| 1 May 2006
The Bosnia-Atlantis connection
The story about the world's oldest and largest pyramid found in Bosnia has swept the media. Too bad that it is not a credible story at all. In fact, according to Archaeology magazine, it is impossible.
Semir (Sam) Osmanagic, a Houston-based Bosnian-American contractor first saw the hills he believes to be pyramids last spring. He is now digging the largest of them and plans to continue the work through November, claiming it is one of five pyramids in the area. These, he says, resemble the 1,800-year-old pyramids at Teotihuacan, just north of Mexico City. Osmanagic maintains that the largest is bigger than the pyramid of Khufu at Giza, and that the Bosnian pyramids date to 12,000 BCE.
Construction of massive pyramids in Bosnia at that period is not believable. Curtis Runnels, a specialist in the prehistory of Greece and the Balkans at Boston University, notes that "Between 27,000 and 12,000 years ago, the Balkans were locked in the last Glacial maximum, a period of very cold and dry climate with glaciers in some of the mountain ranges. The only occupants were Upper Paleolithic hunters and gatherers who left behind open-air camp sites and traces of occupation in caves. These remains consist of simple stone tools, hearths, and remains of animals and plants that were consumed for food. These people did not have the tools or skills to engage in the construction of monumental architecture."
In Osmanagic's book The World of the Maya are some rather bizarre notions (to say the least): "...It is my theory that the Maya should be considered watchmakers of the cosmos whose mission it is to adjust the Earthly frequency and bring it into accordance with the vibrations of our Sun. [...] The Mayan hieroglyphics tell us that their ancestors came from the Pleiades... first arriving at Atlantis where they created an advanced civilization."
Stories like the one about ancient pyramids in Bosnia infuriate serious scholars like Runnels. "These reports are irresponsible on the part of journalists," he says. "These claims are completely unsupported with any kind of factual evidence, such as artifacts or photographs of the alleged architectures. They have not been confirmed by archaeologists who have the training and competence to evaluate them." Some in the academic establishment maintain that the kind of project Osmanagic is running is far worse than just misleading the gullible public.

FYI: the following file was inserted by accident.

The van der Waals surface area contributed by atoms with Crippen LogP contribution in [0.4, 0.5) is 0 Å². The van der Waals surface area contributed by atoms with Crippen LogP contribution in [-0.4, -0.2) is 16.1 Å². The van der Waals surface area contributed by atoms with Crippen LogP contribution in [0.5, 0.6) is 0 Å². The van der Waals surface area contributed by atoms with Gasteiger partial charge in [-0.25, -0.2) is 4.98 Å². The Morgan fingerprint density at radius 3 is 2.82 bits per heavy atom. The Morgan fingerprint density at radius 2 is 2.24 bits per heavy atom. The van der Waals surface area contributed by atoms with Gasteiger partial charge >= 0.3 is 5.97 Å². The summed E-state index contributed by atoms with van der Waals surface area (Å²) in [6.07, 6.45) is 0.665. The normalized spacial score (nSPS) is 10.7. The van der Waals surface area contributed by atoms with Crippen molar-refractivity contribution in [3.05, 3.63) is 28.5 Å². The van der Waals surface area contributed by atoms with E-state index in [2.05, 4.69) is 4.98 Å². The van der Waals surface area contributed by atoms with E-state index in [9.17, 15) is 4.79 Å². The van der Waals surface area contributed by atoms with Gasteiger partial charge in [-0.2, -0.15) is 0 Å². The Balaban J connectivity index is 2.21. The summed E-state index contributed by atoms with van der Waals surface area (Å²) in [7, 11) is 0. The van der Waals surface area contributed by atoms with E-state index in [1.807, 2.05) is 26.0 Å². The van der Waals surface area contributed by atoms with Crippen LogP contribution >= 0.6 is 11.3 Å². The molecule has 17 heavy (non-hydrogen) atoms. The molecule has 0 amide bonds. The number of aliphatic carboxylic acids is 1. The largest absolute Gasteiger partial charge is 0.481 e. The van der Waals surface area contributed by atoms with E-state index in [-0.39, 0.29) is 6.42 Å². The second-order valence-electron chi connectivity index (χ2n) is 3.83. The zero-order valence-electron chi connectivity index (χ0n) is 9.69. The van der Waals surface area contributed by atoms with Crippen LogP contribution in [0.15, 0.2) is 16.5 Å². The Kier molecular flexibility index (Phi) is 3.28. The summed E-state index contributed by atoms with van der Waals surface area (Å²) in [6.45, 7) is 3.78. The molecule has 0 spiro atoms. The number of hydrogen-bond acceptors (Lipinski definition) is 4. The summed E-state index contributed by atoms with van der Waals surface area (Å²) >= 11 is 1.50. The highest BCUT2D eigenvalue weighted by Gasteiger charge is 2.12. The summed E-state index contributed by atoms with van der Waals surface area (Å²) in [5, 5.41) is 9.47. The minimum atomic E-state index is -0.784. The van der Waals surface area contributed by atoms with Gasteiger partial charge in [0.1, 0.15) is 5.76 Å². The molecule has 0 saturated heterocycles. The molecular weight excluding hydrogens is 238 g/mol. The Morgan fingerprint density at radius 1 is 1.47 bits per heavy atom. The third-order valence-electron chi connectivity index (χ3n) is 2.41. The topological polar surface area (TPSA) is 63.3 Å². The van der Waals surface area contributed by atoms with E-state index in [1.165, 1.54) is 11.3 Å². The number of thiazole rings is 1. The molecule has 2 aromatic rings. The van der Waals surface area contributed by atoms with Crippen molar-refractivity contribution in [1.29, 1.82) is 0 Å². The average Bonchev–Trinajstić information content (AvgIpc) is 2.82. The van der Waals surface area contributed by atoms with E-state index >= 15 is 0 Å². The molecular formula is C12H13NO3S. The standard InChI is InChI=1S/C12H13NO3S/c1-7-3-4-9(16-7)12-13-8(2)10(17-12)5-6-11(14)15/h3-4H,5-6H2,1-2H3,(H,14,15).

Anthony Hardy, president European Association of Archaeologists, wrote the editors, "The situation of professional heritage management in Bosnia-Herzegovina is in a poor state, with a tiny number of people trying to do what they can to protect their rich heritage from looting and unmonitored or unauthorised development. It adds insult to injury when rich outsiders can come in and spend large sums pursuing their absurd theories, in ways that most other countries would never countenance, instead of devoting their cash to the preservation of the endangered genuine sites and monuments in which Bosnia-Herzegovina abounds." In one of the few critical accounts of the Bosnian pyramid story, the University of Sarejevo's Enver Imamovic is quoted as saying, "This is the equivalent of letting me, an archaeologist, perform surgery in hospitals."
There is public outcry within Bosnia, and an online petition that seeks to shut down Osmanagic's project. But he apparently has backers within the federal government and the Sarejevo city government. Whether he is allowed to continue or not is unresolved for now, and his website makes no mention of any controversy. And even when the mainstream media catch up and realize that the "Bosnian Pyramid of the Sun" is no such thing, it will have entered the annals of fantastic archaeology and will have a multitude of believers and defenders.
Source: Archaeology Magazine (27 April 2006)
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